Before breakout roles in the 2011 indie My Week with Marilyn and the following year in Tom Hooper’s Les Misérables film, the 32-year-old Redmayne was best known in the U.K. for a number of costume dramas and as a stage actor. In 2002 he played Viola in a Globe Theatre production of Twelfth Night; his performance as Mark Rothko’s assistant in John Logan’s 2009 play Red won him an Olivier and a Tony; and his Richard II under the direction of Michael Grandage at the Donmar Warehouse three years ago was widely hailed as masterful. The Theory of Everything, though, was like nothing he had done before. Based on a memoir by Hawking’s former wife, Jane, the film follows the scientist from his bicycling student days and through both the flowering of his genius and the depredations of his condition. “Stephen, when I saw him, could only use this muscle,” Redmayne says, tapping his right cheekbone. “So he now has the computer screen, his glasses, and a sensor on the glasses [that displays] a cursor going across the alphabet. And when he does that”—his cheek twitches minutely—“it stops on a letter.”
The film’s director, James Marsh (who made Man on Wire), thought Redmayne had “a nice physical resemblance to Stephen.” Calling from Copenhagen, where he has a home, Marsh said, “Then it became a question of how he pulls this off. What he does in the film is inhabit a very progressive degeneration of muscular activity—he goes from able-bodied Stephen Hawking to the Stephen Hawking of the public imagination.”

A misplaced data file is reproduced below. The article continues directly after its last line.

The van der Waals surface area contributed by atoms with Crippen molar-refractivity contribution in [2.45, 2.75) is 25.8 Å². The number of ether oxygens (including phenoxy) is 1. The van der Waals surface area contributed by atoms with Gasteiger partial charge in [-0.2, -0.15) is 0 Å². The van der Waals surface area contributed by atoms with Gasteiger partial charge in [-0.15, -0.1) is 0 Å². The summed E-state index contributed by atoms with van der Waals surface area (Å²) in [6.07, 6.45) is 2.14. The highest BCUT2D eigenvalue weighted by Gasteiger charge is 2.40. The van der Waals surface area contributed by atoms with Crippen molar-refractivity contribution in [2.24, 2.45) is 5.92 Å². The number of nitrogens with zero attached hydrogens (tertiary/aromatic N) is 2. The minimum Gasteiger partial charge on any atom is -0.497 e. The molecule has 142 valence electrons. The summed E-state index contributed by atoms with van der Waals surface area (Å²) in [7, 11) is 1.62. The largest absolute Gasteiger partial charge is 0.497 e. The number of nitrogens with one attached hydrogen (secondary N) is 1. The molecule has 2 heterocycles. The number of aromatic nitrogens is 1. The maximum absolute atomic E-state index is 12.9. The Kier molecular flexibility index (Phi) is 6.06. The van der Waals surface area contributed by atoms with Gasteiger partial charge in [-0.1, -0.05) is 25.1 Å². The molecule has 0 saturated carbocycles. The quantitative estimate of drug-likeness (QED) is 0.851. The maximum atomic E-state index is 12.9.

Redmayne told Marsh he would need to have a kind of old-school way of working. “Back in the day you’d have a movement coach, a makeup artist, a costume designer, a vocal coach,” he says, “and these people would work as a team. The one instinct I had is that the way in which I moved was going to affect what my face was doing, so that was going to need to be a dialogue between me and the camera—but that was going to affect the costume.” The last thing Redmayne filmed before The Theory of Everything was the science-fiction fantasy Jupiter Ascending for the Wachowski siblings, which required him to get pretty buff and muscled up. He put on 22 pounds, which had to be shifted before he played Hawking, but he knew that “as I got smaller it was all about proportion: things like collars getting bigger, working with the propmakers to make the chairs bigger, so proportionally I’d look smaller in them.”